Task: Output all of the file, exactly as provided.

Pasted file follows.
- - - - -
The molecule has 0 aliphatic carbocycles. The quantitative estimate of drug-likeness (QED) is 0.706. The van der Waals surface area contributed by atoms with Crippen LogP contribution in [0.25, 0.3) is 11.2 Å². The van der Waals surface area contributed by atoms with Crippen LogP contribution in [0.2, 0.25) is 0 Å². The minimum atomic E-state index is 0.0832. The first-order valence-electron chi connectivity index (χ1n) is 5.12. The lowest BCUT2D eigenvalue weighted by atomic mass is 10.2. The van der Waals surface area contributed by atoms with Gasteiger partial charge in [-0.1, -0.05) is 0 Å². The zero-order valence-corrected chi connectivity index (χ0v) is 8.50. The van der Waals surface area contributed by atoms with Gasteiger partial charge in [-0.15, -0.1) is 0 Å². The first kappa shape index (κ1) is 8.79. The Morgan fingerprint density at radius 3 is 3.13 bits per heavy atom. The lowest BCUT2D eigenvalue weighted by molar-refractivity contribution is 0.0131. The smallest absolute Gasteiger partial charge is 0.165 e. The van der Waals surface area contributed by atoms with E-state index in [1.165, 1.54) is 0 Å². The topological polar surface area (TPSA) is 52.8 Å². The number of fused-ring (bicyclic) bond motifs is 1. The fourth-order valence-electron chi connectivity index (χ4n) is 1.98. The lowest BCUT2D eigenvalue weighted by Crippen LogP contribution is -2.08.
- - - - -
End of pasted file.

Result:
The molecule has 0 aliphatic carbocycles. The quantitative estimate of drug-likeness (QED) is 0.706. The van der Waals surface area contributed by atoms with Crippen LogP contribution in [0.25, 0.3) is 11.2 Å². The van der Waals surface area contributed by atoms with Crippen LogP contribution in [0.2, 0.25) is 0 Å². The minimum atomic E-state index is 0.0832. The first-order valence-electron chi connectivity index (χ1n) is 5.12. The lowest BCUT2D eigenvalue weighted by atomic mass is 10.2. The van der Waals surface area contributed by atoms with Gasteiger partial charge in [-0.1, -0.05) is 0 Å². The zero-order valence-corrected chi connectivity index (χ0v) is 8.50. The van der Waals surface area contributed by atoms with Gasteiger partial charge in [-0.15, -0.1) is 0 Å². The first kappa shape index (κ1) is 8.79. The Morgan fingerprint density at radius 3 is 3.13 bits per heavy atom. The lowest BCUT2D eigenvalue weighted by molar-refractivity contribution is 0.0131. The smallest absolute Gasteiger partial charge is 0.165 e. The van der Waals surface area contributed by atoms with E-state index in [1.165, 1.54) is 0 Å². The topological polar surface area (TPSA) is 52.8 Å². The number of fused-ring (bicyclic) bond motifs is 1. The fourth-order valence-electron chi connectivity index (χ4n) is 1.98. The lowest BCUT2D eigenvalue weighted by Crippen LogP contribution is -2.08.